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Broadway lives up to billing as stars ogle hoops All-Stars

Big, gaudy affair was place to be in the Big Apple.Basketball and Broadway came together, and the stars showed up, big-time.

Madonna and Muhammad Ali. The Artist Formerly Known as Prince. The filmmaker known as Spike Lee.Did anyone expect an All-Star game in New York to be anything but big and gaudy and loaded with celebrities?

Even Jack Nicholson, a regular at Los Angeles Lakers games on the other coast, made the trip to Madison Square Garden Sunday night.

There were supermodels Elle MacPherson and Tyra Banks; actors Leonardo DiCaprio of "Titanic," husband and wife Matthew Broderick and Sarah Jessica Parker and Bill Murray; baseball players Derek Jeter of the New York Yankees and Ken Griffey Jr. of the Seattle Mariners; basketball greats Magic Johnson, Kareem Abdul-Jabbar and Julius Erving.

Tennis great and Queens native John McEnroe was behind the East bench. Ali was behind the West, with Donald Trump in between. The Artist strolled in moments before tipoff with a sparkling suit, his customary scepter and a gold covering on his left ear (a Mike Tyson protector?).

Tyson and his entourage made an appearance at halftime. The boxer, who lives in Ohio, also attended last year's game in Cleveland.

That game featured the unprecedented gathering of the NBA's 50 greatest players, one of the most impressive collections of athletic talent in history.

New York played its favorite old game of "Can you top this?" and just might have.

SPIKE'S SEAT: The best seats in the house were anywhere near Spike Lee. The Madison Square Garden regular had quite a give-and-take going with some of the All-Stars.

It was funny to see Lee, a rabid Knicks fan, rooting for Michael Jordan. When His Airness got the ball in position to score, Lee shouted, "Take him, Mike! Back him in."

Another Knicks nemesis, Reggie Miller of Indiana, stared right at Lee after drilling a 3-pointer. It was reminiscent of the 1995 playoffs, when Miller mocked Lee by making trash-talking sign language for "choke" during a Pacers victory.

Maybe Miller didn't hear Lee yelling, "Take him Reg, take him," a few minutes earlier.

When Miami's Tim Hardaway hit two straight 3-pointers in the first quarter, Lee said, "Don't get too happy, Tim."

"Shhhhh," Hardaway responded.

MICHAEL'S PREDICTION: Michael Jordan was way off on his prediction for All-Star MVP.

He should have guessed himself.

As he dressed for what might be his last All-Star game, Jordan was asked who would win the award.

"If the East wins, hmmm, that's tough," Jordan said, taking a long pause. "I guess I'd like one of the older guys, maybe Reggie Miller."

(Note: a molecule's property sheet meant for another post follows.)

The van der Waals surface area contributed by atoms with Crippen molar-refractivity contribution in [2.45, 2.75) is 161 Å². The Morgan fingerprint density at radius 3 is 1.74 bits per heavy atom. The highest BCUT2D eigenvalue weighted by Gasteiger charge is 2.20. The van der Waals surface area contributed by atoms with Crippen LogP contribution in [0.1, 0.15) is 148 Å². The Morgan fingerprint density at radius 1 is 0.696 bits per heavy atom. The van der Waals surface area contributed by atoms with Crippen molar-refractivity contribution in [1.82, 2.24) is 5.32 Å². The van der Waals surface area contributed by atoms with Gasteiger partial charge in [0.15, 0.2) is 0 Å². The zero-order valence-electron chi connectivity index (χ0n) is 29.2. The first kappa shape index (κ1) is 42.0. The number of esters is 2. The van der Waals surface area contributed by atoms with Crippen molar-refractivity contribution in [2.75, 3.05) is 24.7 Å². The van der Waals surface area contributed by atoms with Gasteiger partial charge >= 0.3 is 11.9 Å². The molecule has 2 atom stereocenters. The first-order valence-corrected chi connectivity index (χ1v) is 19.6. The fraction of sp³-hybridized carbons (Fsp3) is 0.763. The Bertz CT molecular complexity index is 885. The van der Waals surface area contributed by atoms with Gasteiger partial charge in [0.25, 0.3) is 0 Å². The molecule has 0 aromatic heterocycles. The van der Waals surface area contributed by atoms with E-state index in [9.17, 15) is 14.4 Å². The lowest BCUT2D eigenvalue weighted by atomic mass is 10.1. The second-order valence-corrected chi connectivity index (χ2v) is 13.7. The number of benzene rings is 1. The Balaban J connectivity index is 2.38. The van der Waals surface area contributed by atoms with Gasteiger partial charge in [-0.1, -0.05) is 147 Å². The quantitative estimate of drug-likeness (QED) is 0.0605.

And if the West?

"David Robinson," Jordan said, without hesitation.

BIRD'S BAD MEMORIES: The source of East coach Larry Bird's disdain for All-Star games goes back almost a quarter-century, when he was selected for the Indiana high school All-Star series against Kentucky.

A relatively unknown player from Springs Valley High School, Bird was left on the bench for most of the second half of a 110-95 Indiana victory in 1974 and then refused coach Kirby Overman's offer to go into the game for the final few meaningless minutes.

The story was recounted in the Indianapolis Star on Sunday.

Some say Overman simply forgot about Bird. Don Bates, the All-Star game's director, recalls reminding Overman late in the game that Bird hadn't played in a while. He said Overman cursed, jumped up and asked Bird to report.

"I think Kirby just spaced out in the heat of battle," Bates said.

Overman, however, said he asked Bird to go into the game on two separate occasions but was turned down both times.

Whatever the case, Bird was crushed.

In a story headlined "Sweep Not Without Gripes," The Indianapolis News reported that Bird wiped tears from his eyes in the locker room and was inconsolable after the game.

"I don't like the coach," he said when asked what was wrong.

"I don't blame Larry," Overman was quoted in the story.

Did Overman unwittingly inspire Bird to his great career?

"If that's what lights a fire under someone, that's great," Overman said. "I ought to ask to see his agent, so I can get a piece of the money he's made."

MITCH & EDDIE: Sacramento's Mitch Richmond, who had eight points, said he and coach Eddie Jordan have made up.

"We sat down and talked because one thing we couldn't do is lose our friendship," said Richmond, who now blames Kings management for trying to cause a rift between the All-Star and his coach.

"What happened was, he was put in the middle of a situation," Richmond said.

Trade rumors still follow Richmond wherever he goes.

"Right now I'm not thinking about it," Richmond said.